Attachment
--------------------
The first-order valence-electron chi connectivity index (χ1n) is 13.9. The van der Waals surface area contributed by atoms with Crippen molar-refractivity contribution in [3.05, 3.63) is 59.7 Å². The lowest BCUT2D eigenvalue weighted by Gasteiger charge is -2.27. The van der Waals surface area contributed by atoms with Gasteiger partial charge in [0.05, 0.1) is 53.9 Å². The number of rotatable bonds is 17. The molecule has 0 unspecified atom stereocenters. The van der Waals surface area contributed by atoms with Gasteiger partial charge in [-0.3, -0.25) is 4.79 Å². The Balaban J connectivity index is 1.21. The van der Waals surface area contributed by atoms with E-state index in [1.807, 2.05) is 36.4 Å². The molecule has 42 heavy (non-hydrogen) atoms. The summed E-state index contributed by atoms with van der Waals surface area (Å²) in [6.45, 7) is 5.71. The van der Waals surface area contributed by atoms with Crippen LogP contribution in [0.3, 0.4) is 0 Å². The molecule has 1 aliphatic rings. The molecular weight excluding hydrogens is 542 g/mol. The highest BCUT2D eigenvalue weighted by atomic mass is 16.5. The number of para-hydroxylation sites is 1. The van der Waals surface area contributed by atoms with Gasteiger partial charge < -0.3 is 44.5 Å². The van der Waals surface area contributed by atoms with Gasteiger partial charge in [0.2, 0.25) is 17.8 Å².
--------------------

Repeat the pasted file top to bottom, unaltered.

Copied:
The first-order valence-electron chi connectivity index (χ1n) is 13.9. The van der Waals surface area contributed by atoms with Crippen molar-refractivity contribution in [3.05, 3.63) is 59.7 Å². The lowest BCUT2D eigenvalue weighted by Gasteiger charge is -2.27. The van der Waals surface area contributed by atoms with Gasteiger partial charge in [0.05, 0.1) is 53.9 Å². The number of rotatable bonds is 17. The molecule has 0 unspecified atom stereocenters. The van der Waals surface area contributed by atoms with Gasteiger partial charge in [-0.3, -0.25) is 4.79 Å². The Balaban J connectivity index is 1.21. The van der Waals surface area contributed by atoms with E-state index in [1.807, 2.05) is 36.4 Å². The molecule has 42 heavy (non-hydrogen) atoms. The summed E-state index contributed by atoms with van der Waals surface area (Å²) in [6.45, 7) is 5.71. The van der Waals surface area contributed by atoms with Crippen LogP contribution in [0.3, 0.4) is 0 Å². The molecule has 1 aliphatic rings. The molecular weight excluding hydrogens is 542 g/mol. The highest BCUT2D eigenvalue weighted by atomic mass is 16.5. The number of para-hydroxylation sites is 1. The van der Waals surface area contributed by atoms with Gasteiger partial charge < -0.3 is 44.5 Å². The van der Waals surface area contributed by atoms with Gasteiger partial charge in [0.2, 0.25) is 17.8 Å².